Company boilerplate examples are different versions of a written paragraph that is essentially an “about us” statement. It is usually placed at the end of a press release and will let the reader know who is pitching the press release. This will help them gain insight into the company's history and products.

You might be tempted to just copy and paste your company biography from the official website or a recent trade show marketing folder, but it's not recommended. You should draft this boilerplate language from scratch since it's the first chance for you to make an impression on the reader. It will show them what your brand is all about and tells the reader why they should care about your message and your products. It must be informative, but also engaging.

All businesses should create their own boilerplate copy, and you may even have a great version without even realizing it. Having a regular go-to boilerplate copy will save you time in the long run since you can just copy and paste it whenever needed for a new press release. Plus, it ensures you are putting forth a consistent brand message in your marketing materials.

What to Include in Your Boilerplate

  • Be sure you set your brand apart from others — discuss important company values, list a few recent accomplishments, etc.
  • Keep your boilerplate concise, preferably at or under 100 words.
  • Be sure there is a call to action and provide a link to your website, social media channels, or wherever you want to direct readers to learn more about your company.
  • Include a brief description of your services and/or products and who your customer base is.
  • Don't forget to include your philosophy or mission.
  • Emphasize why you are great, but keep the over-used terms like “best” “or “fastest” to a minimum.
  • Don't use any industry terms or complex jargon that makes it hard to read.
  • You can also incorporate some SEO elements if you have search terms or keywords you are trying to rank for, but be sure it still flows.
  • If you have an important and genuine edge over your competition, like you sell to 85 percent of all the businesses in your industry, then mention it.
  • If you are publicly traded, include your stock symbols.

Tips for an Effective Boilerplate

Remember that an effective boilerplate shouldn't just describe your business and what you offer/sell, it should also describe what needs or problems your business addresses. You can start by describing what you do and how you help customers/clients in your industry.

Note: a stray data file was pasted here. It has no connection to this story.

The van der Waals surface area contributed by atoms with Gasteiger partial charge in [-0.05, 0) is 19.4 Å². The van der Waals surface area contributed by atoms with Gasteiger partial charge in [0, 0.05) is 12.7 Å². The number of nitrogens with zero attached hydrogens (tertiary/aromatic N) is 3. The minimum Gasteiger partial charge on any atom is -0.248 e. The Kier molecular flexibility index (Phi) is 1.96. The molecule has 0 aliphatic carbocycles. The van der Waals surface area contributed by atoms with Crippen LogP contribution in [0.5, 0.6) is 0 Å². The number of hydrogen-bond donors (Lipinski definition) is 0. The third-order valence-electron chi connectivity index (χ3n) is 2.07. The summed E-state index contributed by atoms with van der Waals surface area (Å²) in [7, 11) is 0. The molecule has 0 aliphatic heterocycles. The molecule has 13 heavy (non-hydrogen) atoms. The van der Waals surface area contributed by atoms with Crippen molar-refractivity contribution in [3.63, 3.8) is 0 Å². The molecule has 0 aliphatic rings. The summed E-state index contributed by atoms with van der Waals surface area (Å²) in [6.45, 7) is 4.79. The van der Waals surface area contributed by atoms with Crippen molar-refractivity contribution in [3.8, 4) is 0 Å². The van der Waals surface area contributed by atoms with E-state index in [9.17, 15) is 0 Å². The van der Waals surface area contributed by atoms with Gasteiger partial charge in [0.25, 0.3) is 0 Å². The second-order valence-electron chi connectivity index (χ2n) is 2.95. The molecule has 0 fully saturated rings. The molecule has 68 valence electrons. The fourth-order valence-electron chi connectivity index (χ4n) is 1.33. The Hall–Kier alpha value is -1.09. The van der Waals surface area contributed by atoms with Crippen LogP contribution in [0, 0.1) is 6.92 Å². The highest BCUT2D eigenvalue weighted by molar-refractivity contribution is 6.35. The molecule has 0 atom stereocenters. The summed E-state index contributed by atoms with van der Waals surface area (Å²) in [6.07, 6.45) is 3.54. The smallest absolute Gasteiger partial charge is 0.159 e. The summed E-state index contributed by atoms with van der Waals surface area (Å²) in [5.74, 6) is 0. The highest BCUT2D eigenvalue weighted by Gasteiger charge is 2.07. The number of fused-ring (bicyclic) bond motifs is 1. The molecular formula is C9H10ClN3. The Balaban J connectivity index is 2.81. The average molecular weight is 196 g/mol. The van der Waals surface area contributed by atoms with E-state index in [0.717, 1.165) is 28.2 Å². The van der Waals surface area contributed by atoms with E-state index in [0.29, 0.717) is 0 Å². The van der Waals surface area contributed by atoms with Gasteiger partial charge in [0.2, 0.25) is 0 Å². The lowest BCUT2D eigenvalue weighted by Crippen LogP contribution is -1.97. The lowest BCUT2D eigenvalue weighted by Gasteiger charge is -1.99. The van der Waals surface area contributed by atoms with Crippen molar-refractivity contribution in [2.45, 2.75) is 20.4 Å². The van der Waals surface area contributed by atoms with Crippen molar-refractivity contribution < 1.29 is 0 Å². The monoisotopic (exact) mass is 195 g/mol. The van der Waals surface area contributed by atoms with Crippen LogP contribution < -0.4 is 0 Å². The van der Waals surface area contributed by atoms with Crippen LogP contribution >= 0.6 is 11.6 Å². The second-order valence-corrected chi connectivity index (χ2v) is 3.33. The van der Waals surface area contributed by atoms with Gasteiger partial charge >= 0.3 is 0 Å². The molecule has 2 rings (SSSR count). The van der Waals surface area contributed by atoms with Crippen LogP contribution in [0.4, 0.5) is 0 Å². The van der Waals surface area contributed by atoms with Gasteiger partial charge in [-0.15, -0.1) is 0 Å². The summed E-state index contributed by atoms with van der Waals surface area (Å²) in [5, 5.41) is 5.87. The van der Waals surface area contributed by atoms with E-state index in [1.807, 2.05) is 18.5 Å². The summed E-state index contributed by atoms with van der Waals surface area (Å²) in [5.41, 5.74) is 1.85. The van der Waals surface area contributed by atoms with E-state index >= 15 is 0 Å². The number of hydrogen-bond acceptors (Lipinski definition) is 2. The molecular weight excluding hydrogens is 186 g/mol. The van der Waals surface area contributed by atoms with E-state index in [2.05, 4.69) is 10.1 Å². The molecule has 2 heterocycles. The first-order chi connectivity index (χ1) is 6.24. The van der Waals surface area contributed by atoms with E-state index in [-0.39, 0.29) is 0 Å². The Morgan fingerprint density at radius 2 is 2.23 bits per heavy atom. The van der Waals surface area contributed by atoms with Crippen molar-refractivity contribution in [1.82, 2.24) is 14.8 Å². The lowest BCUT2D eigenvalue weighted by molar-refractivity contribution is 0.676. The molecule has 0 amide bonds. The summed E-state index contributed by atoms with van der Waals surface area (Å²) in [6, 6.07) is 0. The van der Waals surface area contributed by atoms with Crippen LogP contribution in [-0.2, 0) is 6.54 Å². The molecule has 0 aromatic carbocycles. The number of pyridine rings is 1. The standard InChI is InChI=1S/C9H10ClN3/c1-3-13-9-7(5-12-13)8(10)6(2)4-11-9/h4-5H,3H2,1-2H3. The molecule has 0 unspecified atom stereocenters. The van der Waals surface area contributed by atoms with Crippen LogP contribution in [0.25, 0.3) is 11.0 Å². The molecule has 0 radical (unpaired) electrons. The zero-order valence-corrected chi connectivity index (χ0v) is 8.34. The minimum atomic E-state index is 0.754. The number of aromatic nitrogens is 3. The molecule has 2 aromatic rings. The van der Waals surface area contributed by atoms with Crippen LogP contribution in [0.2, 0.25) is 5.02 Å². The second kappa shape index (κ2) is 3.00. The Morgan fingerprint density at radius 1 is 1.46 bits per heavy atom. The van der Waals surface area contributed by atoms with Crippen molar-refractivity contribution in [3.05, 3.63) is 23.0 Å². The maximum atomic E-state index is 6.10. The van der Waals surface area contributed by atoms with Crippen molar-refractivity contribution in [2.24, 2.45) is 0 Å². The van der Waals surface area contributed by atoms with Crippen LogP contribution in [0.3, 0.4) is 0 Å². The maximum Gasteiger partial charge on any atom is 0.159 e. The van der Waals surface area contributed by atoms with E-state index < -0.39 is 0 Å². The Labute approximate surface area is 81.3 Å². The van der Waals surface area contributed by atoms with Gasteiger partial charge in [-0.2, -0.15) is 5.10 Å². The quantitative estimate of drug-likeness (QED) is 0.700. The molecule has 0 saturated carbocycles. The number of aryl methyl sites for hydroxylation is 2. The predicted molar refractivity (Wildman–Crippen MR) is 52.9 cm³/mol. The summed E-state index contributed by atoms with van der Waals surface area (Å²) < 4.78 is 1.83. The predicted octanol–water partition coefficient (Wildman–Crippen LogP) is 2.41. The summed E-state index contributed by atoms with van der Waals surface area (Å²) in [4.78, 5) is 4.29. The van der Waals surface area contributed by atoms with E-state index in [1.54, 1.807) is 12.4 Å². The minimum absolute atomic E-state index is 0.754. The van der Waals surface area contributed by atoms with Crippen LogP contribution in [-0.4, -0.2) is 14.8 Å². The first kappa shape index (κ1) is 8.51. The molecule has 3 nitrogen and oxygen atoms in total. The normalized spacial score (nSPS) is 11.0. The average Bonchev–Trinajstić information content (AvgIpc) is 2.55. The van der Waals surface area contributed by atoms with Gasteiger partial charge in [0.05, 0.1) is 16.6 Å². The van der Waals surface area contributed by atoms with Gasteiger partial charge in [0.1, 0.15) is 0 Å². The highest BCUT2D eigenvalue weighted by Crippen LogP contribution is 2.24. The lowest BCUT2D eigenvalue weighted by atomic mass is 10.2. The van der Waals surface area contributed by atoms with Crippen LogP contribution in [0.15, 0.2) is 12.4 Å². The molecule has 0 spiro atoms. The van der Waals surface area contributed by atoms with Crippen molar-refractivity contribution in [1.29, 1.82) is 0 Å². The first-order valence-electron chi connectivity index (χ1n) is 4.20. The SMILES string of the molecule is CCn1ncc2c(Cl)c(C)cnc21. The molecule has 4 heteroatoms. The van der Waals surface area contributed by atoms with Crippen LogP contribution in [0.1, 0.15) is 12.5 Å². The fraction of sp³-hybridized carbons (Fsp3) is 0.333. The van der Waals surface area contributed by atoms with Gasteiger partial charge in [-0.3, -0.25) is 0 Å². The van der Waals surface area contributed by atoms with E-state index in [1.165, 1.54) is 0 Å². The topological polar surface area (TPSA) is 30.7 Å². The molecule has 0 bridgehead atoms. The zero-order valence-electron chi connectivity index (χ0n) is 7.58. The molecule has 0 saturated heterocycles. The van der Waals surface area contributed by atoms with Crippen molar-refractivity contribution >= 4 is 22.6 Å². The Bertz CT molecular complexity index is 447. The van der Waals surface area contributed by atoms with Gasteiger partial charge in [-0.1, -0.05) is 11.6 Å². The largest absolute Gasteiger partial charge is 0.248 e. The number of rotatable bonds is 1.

If it's not prohibited to disclose, you can include prestigious client names. This is a great way to establish credibility in your industry and attract new customers/clients. That being said, sometimes leaving information out is also beneficial. Many boilerplates include the year the company was founded. This is great for a business that has been around 30 years. If you are a business that has only been around a year, do you really want to highlight that?

In addition to making sure your boilerplate has everything, it's good to review it every once in a while. It may be worth rewriting if you land a big client or win a prestigious award. Also, be mindful of how many links you add to your boilerplate as search engines might read some as making your content appear spammy if it has a handful of links that keep reappearing.

What Makes Some Boilerplates Effective

  • A well-rounded boilerplate that includes all the highlights and focuses on their consumer value, including a short summary of their unique offerings.
  • A company who is socially-savvy and has a strong presence on social media may want to direct viewers to their social media channels and encourage readers to connect on a more personal level.
  • A short and sweet boilerplate that sums up the business's purpose, names clients, and gives readers a link to find out more.
  • A boilerplate for an event or attraction that provides a map for readers to learn more in real life. Rather than drive traffic to the website, they want to drive traffic to their event or attraction.
  • A data-driven boilerplate that focuses on numbers and backs up claims with statistics and visual proof through numbers.

Who Reads a Boilerplate?

  • Potential new investors who pay close attention to every word looking for clues about the business's future.
  • Possible new customers who want to see if your business fits their needs.
  • Current employees who want to explain their work to family and friends.
  • Job seekers doing interview preparation.

If you need help with company boilerplate examples, you can post your legal need on UpCounsel's marketplace. UpCounsel only accepts the top 5 percent of lawyers to its site. Lawyers on UpCounsel come from law schools such as Harvard Law and Yale Law and average 14 years of legal experience, including work with or on behalf of companies like Google, Menlo Ventures, and Airbnb.